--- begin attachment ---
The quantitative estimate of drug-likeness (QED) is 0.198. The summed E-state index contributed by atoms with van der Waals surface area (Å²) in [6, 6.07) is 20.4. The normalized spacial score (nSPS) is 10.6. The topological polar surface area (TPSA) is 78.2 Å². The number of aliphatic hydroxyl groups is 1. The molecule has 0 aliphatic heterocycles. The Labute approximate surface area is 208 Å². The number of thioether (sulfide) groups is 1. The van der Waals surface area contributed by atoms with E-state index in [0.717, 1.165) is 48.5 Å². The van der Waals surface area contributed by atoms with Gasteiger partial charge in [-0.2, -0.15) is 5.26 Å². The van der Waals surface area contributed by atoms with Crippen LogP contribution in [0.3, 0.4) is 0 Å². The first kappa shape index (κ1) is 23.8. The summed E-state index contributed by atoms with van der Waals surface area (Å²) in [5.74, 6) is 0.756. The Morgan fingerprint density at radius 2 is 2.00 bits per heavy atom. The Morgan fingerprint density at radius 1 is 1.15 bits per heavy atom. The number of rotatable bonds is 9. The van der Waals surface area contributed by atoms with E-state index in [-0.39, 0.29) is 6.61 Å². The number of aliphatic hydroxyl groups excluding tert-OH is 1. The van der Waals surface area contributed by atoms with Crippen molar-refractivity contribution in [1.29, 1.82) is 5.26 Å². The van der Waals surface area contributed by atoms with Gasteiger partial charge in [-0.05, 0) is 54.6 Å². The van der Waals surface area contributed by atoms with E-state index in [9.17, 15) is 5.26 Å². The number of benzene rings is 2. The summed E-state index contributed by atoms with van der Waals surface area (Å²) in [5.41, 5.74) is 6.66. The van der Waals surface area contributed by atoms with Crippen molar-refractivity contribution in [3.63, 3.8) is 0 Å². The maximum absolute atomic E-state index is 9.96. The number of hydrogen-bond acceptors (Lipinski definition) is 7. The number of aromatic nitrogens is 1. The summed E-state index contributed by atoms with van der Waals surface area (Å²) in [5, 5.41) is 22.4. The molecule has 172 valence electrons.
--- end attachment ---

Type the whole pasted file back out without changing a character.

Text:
The quantitative estimate of drug-likeness (QED) is 0.198. The summed E-state index contributed by atoms with van der Waals surface area (Å²) in [6, 6.07) is 20.4. The normalized spacial score (nSPS) is 10.6. The topological polar surface area (TPSA) is 78.2 Å². The number of aliphatic hydroxyl groups is 1. The molecule has 0 aliphatic heterocycles. The Labute approximate surface area is 208 Å². The number of thioether (sulfide) groups is 1. The van der Waals surface area contributed by atoms with E-state index in [0.717, 1.165) is 48.5 Å². The van der Waals surface area contributed by atoms with Gasteiger partial charge in [-0.2, -0.15) is 5.26 Å². The van der Waals surface area contributed by atoms with Crippen LogP contribution in [0.3, 0.4) is 0 Å². The first kappa shape index (κ1) is 23.8. The summed E-state index contributed by atoms with van der Waals surface area (Å²) in [5.74, 6) is 0.756. The Morgan fingerprint density at radius 2 is 2.00 bits per heavy atom. The Morgan fingerprint density at radius 1 is 1.15 bits per heavy atom. The number of rotatable bonds is 9. The van der Waals surface area contributed by atoms with E-state index in [-0.39, 0.29) is 6.61 Å². The number of aliphatic hydroxyl groups excluding tert-OH is 1. The van der Waals surface area contributed by atoms with Crippen molar-refractivity contribution in [1.29, 1.82) is 5.26 Å². The van der Waals surface area contributed by atoms with Gasteiger partial charge in [-0.05, 0) is 54.6 Å². The van der Waals surface area contributed by atoms with E-state index in [9.17, 15) is 5.26 Å². The number of benzene rings is 2. The summed E-state index contributed by atoms with van der Waals surface area (Å²) in [5.41, 5.74) is 6.66. The van der Waals surface area contributed by atoms with Crippen molar-refractivity contribution in [3.63, 3.8) is 0 Å². The maximum absolute atomic E-state index is 9.96. The number of hydrogen-bond acceptors (Lipinski definition) is 7. The number of aromatic nitrogens is 1. The summed E-state index contributed by atoms with van der Waals surface area (Å²) in [5, 5.41) is 22.4. The molecule has 172 valence electrons.